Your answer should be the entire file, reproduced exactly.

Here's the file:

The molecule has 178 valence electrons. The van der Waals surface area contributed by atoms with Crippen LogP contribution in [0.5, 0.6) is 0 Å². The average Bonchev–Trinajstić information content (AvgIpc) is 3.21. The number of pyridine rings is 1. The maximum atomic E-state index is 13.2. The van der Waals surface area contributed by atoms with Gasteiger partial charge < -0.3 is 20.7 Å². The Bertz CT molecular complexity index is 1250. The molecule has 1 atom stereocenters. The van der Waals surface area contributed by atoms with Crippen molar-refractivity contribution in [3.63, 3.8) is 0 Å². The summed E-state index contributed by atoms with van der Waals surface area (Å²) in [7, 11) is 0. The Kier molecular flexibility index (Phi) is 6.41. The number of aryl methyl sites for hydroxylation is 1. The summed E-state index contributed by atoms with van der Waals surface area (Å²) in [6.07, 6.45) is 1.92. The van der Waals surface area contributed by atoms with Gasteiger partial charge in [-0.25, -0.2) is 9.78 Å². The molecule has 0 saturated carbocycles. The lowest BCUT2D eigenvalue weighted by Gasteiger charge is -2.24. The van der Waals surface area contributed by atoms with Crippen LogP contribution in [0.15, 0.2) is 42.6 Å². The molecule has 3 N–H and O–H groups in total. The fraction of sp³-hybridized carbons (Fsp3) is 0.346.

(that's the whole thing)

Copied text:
The molecule has 178 valence electrons. The van der Waals surface area contributed by atoms with Crippen LogP contribution in [0.5, 0.6) is 0 Å². The average Bonchev–Trinajstić information content (AvgIpc) is 3.21. The number of pyridine rings is 1. The maximum atomic E-state index is 13.2. The van der Waals surface area contributed by atoms with Gasteiger partial charge < -0.3 is 20.7 Å². The Bertz CT molecular complexity index is 1250. The molecule has 1 atom stereocenters. The van der Waals surface area contributed by atoms with Crippen molar-refractivity contribution in [3.63, 3.8) is 0 Å². The summed E-state index contributed by atoms with van der Waals surface area (Å²) in [7, 11) is 0. The Kier molecular flexibility index (Phi) is 6.41. The number of aryl methyl sites for hydroxylation is 1. The summed E-state index contributed by atoms with van der Waals surface area (Å²) in [6.07, 6.45) is 1.92. The van der Waals surface area contributed by atoms with Gasteiger partial charge in [-0.25, -0.2) is 9.78 Å². The molecule has 0 saturated carbocycles. The lowest BCUT2D eigenvalue weighted by Gasteiger charge is -2.24. The van der Waals surface area contributed by atoms with Crippen LogP contribution in [0.15, 0.2) is 42.6 Å². The molecule has 3 N–H and O–H groups in total. The fraction of sp³-hybridized carbons (Fsp3) is 0.346.